ISIS Destroys 2,900-Year-Old Assyrian Ziggurat
It follows the destruction of a priceless palace in the ancient Assyrian capital.
In yet another case of destruction of cultural heritage, ISIS has obliterated the 2,900-year-old ziggurat of Nimrud, a 140-foot-high stepped tower comprised of mud bricks, the Times reports.
Nimrud, the former capital of Assyria, was captured by Iraqi forces on Sunday, but not before ISIS jihadists had razed the ancient structure, considered to be one of Iraq’s wonders.
Ziggurats are towering buildings that were erected in the ancient Mesopotamian valley and western Iranian plateau, the earliest of which date back to 2900–2350 BCE. Built primarily for religious purposes, the temples’ sizes are trumped only by the Egyptian and Central American pyramids.
According to ArtForum, the ziggurat of Nimrud was built by King Ashurnasirpal II about 2,900 years ago. The structure was dedicated to the war god Ninurta, Nimrud’s patron deity, and was therefore a sacred site.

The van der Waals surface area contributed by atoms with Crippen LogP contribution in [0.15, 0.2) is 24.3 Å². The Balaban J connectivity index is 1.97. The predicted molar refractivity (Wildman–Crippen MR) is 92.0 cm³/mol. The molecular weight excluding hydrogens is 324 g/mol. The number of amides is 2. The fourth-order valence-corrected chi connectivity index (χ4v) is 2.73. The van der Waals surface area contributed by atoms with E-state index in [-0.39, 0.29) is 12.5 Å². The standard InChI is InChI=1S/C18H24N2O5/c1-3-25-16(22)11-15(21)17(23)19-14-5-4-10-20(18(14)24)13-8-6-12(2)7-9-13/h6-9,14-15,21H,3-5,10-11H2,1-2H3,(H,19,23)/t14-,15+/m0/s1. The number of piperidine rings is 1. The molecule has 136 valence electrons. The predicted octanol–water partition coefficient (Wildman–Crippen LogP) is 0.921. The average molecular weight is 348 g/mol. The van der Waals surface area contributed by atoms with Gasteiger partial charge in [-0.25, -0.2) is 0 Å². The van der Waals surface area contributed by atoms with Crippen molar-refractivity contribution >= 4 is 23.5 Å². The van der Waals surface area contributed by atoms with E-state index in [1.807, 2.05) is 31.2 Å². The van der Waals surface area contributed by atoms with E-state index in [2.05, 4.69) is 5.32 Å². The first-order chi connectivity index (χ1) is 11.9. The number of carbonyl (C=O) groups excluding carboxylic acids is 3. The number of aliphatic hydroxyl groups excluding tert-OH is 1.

According to a report from the Art Newspaper, the temple was demolished as early as September. The destruction was confirmed by satellite imagery only days ago, as the Iraqi army had planned to check the ziggurat for mines and boobytraps, before realizing it was too late.
“The Nimrud ziggurat was apparently bulldozed and pushed into the ancient bed of the Tigris river,” said John Curtis, the president of the British Institute for the Study of Iraq.
The task now is for archaeologists to confirm that no looting occurred, and to determine if the site can be reconstructed or is beyond repair.
This is not the first time ISIS has committed a crime of cultural destruction. In April 2015, they blew up the palace of Ashurnasirpal II, also in the ancient city of Nimrud, after first attacking it with sledgehammers and drills.
According to Curtis, the annihilation of the 13th-century BCE city can be deemed as “the worst damage that Isil has inflicted on Iraqi archaeology.”
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